The law also establishes an employer sanctions legislative study committee to examine and report on the following: (1) The laws and regulations pertaining to employer sanctions in Arizona; (2) the effects of these laws and whether they are being properly implemented; (3) if they are being applied to all businesses in a fair manner; and (4) if the complaint process is being implemented in a fair and just manner. The committee must submit a report of its findings and recommendations to the governor, the president of the Senate, and the speaker of the House before Dec. 31, 2008.
In her letter to Reid and Pelosi, Napolitano expressed concern about whether the Basic Pilot can handle the increased usage that will result from Arizona’s law, which will add approximately 140,000 new businesses to the program. The Basic Pilot is an electronic employment eligibility verification system currently used by only about 17,000 employers nationwide, and it has been plagued by inaccurate databases and employer misuse. For example, the database administered by the Social Security Administration, upon which the Basic Pilot relies, has 17.8 million records that contain discrepancies that could result in a person (immigrant or U.S. citizen) being wrongly identified as not authorized for employment.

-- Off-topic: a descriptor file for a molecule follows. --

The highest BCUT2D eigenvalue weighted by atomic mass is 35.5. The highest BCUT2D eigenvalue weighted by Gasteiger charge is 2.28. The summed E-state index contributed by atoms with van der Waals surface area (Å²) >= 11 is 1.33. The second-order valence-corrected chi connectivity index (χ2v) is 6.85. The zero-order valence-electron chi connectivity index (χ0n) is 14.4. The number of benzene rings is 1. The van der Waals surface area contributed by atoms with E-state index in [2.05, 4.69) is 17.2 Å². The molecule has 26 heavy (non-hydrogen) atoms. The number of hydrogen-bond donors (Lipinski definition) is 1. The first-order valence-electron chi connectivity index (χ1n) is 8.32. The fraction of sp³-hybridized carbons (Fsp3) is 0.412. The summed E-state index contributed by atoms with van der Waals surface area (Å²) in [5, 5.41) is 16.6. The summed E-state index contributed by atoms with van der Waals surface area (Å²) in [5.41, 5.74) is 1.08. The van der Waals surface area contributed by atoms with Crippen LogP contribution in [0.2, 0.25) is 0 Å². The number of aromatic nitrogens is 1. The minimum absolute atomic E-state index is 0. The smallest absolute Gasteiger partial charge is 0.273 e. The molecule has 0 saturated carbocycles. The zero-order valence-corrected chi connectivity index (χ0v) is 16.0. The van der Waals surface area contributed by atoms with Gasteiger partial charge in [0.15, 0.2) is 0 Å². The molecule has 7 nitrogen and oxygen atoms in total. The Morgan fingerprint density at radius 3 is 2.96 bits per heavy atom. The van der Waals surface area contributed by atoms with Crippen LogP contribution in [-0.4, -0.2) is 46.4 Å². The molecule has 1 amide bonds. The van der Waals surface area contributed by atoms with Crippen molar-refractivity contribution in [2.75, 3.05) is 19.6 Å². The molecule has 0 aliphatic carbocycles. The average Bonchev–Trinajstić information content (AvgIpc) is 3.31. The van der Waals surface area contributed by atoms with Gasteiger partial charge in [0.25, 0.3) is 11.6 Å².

The Arizona Contractors Association and Arizona Employers for Immigration Reform filed a lawsuit on July 13 in federal district court challenging the state’s authority to enforce immigration law and asking for a preliminary injunction preventing enforcement of the law, which takes effect Jan. 1, 2008. Federal immigration law expressly preempts any state or local government from imposing employer sanctions on those “who employ, recruit, or refer for a fee unauthorized [non–U.S. citizens].” See 8 USC §1324a(h)(2). Thus, any local or state law, including Arizona’s, that prohibits the hiring of unauthorized workers or attempts to impose penalties on employers for hiring unauthorized workers is likely not legally enforceable. (For more information about federal plenary and express power over immigration policy, see “Facts About Federal Preemption: How to Analyze Whether State and Local Initiatives Are an Unlawful Attempt to Enforce Federal Immigration Law or Regulate Immigration.”)
The governor has said that she will convene a special session of the Arizona legislature to address problems with the law. Meanwhile, a group calling itself the “Legal Arizona Workers initiative drive” continues to collect signatures for a 2008 ballot initiative that would require judges to permanently revoke the business license of any business if it is convicted just one time of knowingly hiring an undocumented noncitizen. Backers need 153,365 valid signatures on petitions by July 3, 2008, to put the measure on next year’s ballot.